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GIC–Mixon Motorsports was a NASCAR team, owners of the Nos. 7 and 24 Chevrolets in the NASCAR Busch Series. At the end of 2005, they began to run a part-time schedule. As they did not run in 2006, it is presumed that this team has sold off its equipment.
|Owner(s)||James Whitener, Gregg Mixon|
|Series||Nextel Cup Series|
|Race drivers||Geoffrey Bodine, Steve Grissom|
|Sponsors||Global Industrial Contractors|
Owners Whitener and Mixon would return to racing in 2014 as JGL Racing.
Mike Harmon eraEdit
The team began with No. 44 and driver Mike Harmon. Although Gregg Mixon had some previous owning experience, his official debut as a Busch Series owner was at Nashville. With sponsorship from Mixon's company GIC, Harmon was able to qualify 41st. 68 laps into the event, Harmon crashed leaving the team's debut with a 40th-place finish. The team returned at Nazareth bettering Nashville with a 37th place start and a 38th-place finish, falling out with transmission troubles. After that came a 38th at Dover Downs, a 36th at Milwaukee, 40th at Pikes Peak and 33rd at Gateway. The team had its best performance of 2001 at IRP. After starting 38th, Harmon completed 95% of the laps and finished in 28th position. Not only was it a new career high for Mixon's team, but it was the first race that they ever finished (and in fact the only one the team finished in 2001). The team ran 7 more races, with the best finish coming at Darlington.
In 2002, the team made plans to run the full schedule. The team made 25 of the 34 races, all with Harmon driving the car. Much like 2001, it was a very turbulent season for Mixon and Harmon. They only finished three races, did not qualify (DNQ) for nine. The most memorable part of the season for the team occurred during a Thursday practice at Bristol. Harmon lost control of his Chevrolet and hit the guardrail. The guardrail, not properly closed, split Harmon's car in half. Amazingly, Harmon walked away. After that, the team finished 43rd the following night. There were some bright spots for 2002, however. The team set its career best qualifying effort at Loudon and matched its best effort of 28th at Fontana. The team also had some support from COX Communications for 2002.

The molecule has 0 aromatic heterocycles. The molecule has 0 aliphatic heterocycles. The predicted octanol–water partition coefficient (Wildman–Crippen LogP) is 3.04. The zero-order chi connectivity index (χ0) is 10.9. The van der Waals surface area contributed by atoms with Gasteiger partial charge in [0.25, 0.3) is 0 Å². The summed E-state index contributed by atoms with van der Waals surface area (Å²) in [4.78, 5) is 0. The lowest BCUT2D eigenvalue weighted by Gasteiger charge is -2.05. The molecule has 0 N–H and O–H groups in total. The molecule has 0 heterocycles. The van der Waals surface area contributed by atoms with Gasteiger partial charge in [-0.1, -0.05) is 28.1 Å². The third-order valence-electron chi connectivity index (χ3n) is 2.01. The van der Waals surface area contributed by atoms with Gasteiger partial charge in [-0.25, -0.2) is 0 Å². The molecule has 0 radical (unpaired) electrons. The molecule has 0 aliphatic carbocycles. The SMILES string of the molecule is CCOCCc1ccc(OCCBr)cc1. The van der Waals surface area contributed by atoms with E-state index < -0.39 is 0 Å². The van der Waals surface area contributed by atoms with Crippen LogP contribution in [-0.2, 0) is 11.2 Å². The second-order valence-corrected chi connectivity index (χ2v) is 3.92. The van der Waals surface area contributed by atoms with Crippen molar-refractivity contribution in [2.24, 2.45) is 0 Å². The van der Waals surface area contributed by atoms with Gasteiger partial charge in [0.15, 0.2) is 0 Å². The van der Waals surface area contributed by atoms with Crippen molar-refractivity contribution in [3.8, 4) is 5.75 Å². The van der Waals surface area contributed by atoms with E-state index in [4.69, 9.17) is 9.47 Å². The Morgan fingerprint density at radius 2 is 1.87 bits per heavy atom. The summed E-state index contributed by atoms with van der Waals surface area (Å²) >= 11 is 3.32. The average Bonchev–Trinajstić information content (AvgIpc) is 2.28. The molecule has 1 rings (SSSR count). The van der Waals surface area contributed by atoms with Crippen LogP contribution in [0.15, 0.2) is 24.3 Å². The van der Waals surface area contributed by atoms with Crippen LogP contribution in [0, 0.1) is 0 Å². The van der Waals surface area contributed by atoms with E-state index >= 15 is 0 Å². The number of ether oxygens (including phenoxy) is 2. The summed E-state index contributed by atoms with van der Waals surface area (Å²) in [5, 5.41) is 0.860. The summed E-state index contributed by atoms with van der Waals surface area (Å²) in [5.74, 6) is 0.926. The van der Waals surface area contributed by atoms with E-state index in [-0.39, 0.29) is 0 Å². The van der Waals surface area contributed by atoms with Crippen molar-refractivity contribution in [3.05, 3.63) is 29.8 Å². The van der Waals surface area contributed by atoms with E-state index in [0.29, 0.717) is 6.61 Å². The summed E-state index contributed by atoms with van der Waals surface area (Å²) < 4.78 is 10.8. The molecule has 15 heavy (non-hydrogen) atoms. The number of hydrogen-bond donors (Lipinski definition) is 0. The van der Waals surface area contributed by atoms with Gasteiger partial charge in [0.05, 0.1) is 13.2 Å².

2003 was the best year of GIC-Mixon's career. Harmon set the team career best finish with a 23rd right of the bat at Daytona. The team gained sponsorship from FanZ Car for the second half of the season and that support immediately showed. Harmon qualified a team-record 20th at Kentucky. Then a streak began in which Harmon finished in the top-28 for 5 races, stretching from July to August. That was capped with a 20th-place finish at Indianapolis Raceway Park. Harmon made all but two races, and finished 23rd in points, the highest position for Mixon and crew.
With Justin Labonte's team wanting the No. 44, Mike Harmon and Gregg Mixon switched numbers to No. 24. The team did not qualify for Daytona or Las Vegas, but did make 3 of the first 5 races, with a two-30s. However, the team began struggling to get into the field. By the eighth race of the season, Harmon had only qualified for half the races and was let go.
Hmiel takes the wheelEdit
Shane Hmiel, who was coming off a drug suspension, was driving in the Craftsman Truck Series for Billy Ballew Motorsports. Hmiel was willing to take the wheel, however, of the GIC-Mixon car for some free weekends during the spring. This allowed the team to have its best runs ever. After qualifying 32nd and finishing there at Fontana, Hmiel qualified in 18th, setting a team record, at Gateway. He was running in the top-15 when his engine blew.
With Hmiel busy for a weekend, Todd Bodine got behind the wheel of the No. 24 at Richmond International Raceway. The team had a new sponsor, as well. FanZ Car had left after 2003, and Quality Plus Services signed on to be the primary sponsor for the rest of the year. Bodine and the team had a good run at Richmond, qualifying 27th and finishing 24th.
Hmiel was back in the car for the next two races and qualifying well. He started 18th at Dover Downs and 19th at Charlotte. However, Hmiel wrecked out of both races while running mid-pack.
Aaron Fike took the wheel for a race at Nashville. Despite starting 43rd, Aaron, a relatively inexperienced rookie, completed 92 laps and was running well, before overheating took him to a 36th-place finish.
Grissom takes the wheelEdit